Forecasting earthquake behavior on the Alpine Fault, New Zealand

Nicolas C. Barth, Jamie Howarth, Keith B. Richards-Dinger, Sean Fitzsimons, & Glenn P. Biasi

Submitted August 15, 2018, SCEC Contribution #8809, 2018 SCEC Annual Meeting Poster #038

New Zealand’s Alpine Fault is perhaps the world’s best example of a relatively simple, hypermature, active continental plate boundary transform. A 4000-year paleo-earthquake record from the Alpine Fault reveals the extent of the last 19 surface rupturing earthquakes along 300 km of the Central and South Westland sections of the fault; this record illuminates the most periodic earthquake recurrence behavior yet observed on a natural fault (coefficient of variation of 0.23 for the Central section), while also indicating these past earthquakes exhibit a range of rupture lengths and magnitudes. Importantly, the Central-South Westland section boundary (defined by a change in fault geometry and slip rake) behaves as an earthquake gate: about half (48%) of the recorded earthquakes rupture through the boundary as ~Mw 8 multi-section earthquakes and half (52%) terminate against the section boundary as ~Mw 7.5 single-section earthquakes with these two earthquake modes clustering in time. In other words, the central Alpine Fault exhibits a strong time dependence to earthquake return but the event magnitude and distribution may depend more strongly on the sequence of past earthquakes. We utilized the best constraints on fault geometry (fault strikes, fault dips, seismogenic depths) and fault kinematics (geological slip rates, slip rakes) along the full ~880 km length of the Alpine Fault to simulate 100,000 years of Alpine Fault earthquake behavior using the quasi-dynamic earthquake simulation code RSQSim. We find remarkable agreement in earthquake recurrence interval, recurrence interval coefficient of variation, single event displacement, and the pattern of rupture between the paleo and synthetic earthquake records, which builds confidence that our data-rich simulations can be used to enhance earthquake forecasting. The last three earthquakes on the Alpine Fault have been ~Mw 8 multi-section events, a mode that our 100 kyr simulation shows is followed by another Mw 8 multi-section event 82 (+13/-18) % of the time. We use simulation-based extension of the recent rupture history of the Alpine Fault to produce three complementary time and mode dependent probabilities concerning rupture of the Alpine Fault’s Central section in the next 50 years: (1) a 7 (+5/-5) % probability that no earthquake Mw > 7 occurs, (2) a 17 (+2.7/-3.7) % probability of a major (~Mw 7.5) earthquake occurring, and (3) a 76 (+12/-17) % probability of a multi-section great (Mw ~8) earthquake.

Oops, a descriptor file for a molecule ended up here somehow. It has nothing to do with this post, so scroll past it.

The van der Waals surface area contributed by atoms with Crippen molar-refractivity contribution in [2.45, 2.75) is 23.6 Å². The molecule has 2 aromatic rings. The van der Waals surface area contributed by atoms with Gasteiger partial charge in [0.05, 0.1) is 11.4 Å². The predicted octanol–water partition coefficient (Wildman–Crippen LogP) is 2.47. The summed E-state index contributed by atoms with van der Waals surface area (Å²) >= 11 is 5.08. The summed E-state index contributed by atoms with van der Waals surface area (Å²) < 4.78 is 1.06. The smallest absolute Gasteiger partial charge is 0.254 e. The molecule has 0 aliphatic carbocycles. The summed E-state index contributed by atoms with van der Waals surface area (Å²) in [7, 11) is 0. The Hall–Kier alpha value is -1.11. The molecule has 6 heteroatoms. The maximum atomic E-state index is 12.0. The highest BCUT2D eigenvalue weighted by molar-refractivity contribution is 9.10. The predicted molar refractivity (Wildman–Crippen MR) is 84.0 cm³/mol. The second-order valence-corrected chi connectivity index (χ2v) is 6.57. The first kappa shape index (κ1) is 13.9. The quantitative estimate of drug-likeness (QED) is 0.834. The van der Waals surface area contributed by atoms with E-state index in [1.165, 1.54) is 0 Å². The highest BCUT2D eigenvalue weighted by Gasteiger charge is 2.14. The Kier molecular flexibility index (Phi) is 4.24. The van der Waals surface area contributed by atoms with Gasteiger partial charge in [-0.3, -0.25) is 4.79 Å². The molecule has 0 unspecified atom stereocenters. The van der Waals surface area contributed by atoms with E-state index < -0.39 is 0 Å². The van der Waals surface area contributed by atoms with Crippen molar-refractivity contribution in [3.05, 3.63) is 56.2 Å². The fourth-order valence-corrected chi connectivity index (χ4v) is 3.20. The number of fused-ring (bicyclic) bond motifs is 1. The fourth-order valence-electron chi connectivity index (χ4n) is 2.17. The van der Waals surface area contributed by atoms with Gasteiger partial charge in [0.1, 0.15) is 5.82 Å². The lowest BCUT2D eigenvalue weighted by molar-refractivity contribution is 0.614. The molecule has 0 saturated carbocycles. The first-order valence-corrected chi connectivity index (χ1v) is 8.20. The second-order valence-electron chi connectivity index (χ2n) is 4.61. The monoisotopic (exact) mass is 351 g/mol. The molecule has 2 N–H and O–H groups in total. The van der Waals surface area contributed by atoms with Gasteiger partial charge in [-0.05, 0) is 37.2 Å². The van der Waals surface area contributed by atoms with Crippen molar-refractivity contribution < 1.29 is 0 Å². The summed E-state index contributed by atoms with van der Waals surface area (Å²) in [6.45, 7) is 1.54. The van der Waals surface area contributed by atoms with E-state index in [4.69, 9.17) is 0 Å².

Key Words
earthquake simulation, earthquake forecasting, earthquake gate, Alpine Fault

Barth, N. C., Howarth, J., Richards-Dinger, K. B., Fitzsimons, S., & Biasi, G. P. (2018, 08). Forecasting earthquake behavior on the Alpine Fault, New Zealand. Poster Presentation at 2018 SCEC Annual Meeting.

Related Projects & Working Groups
Earthquake Forecasting and Predictability (EFP)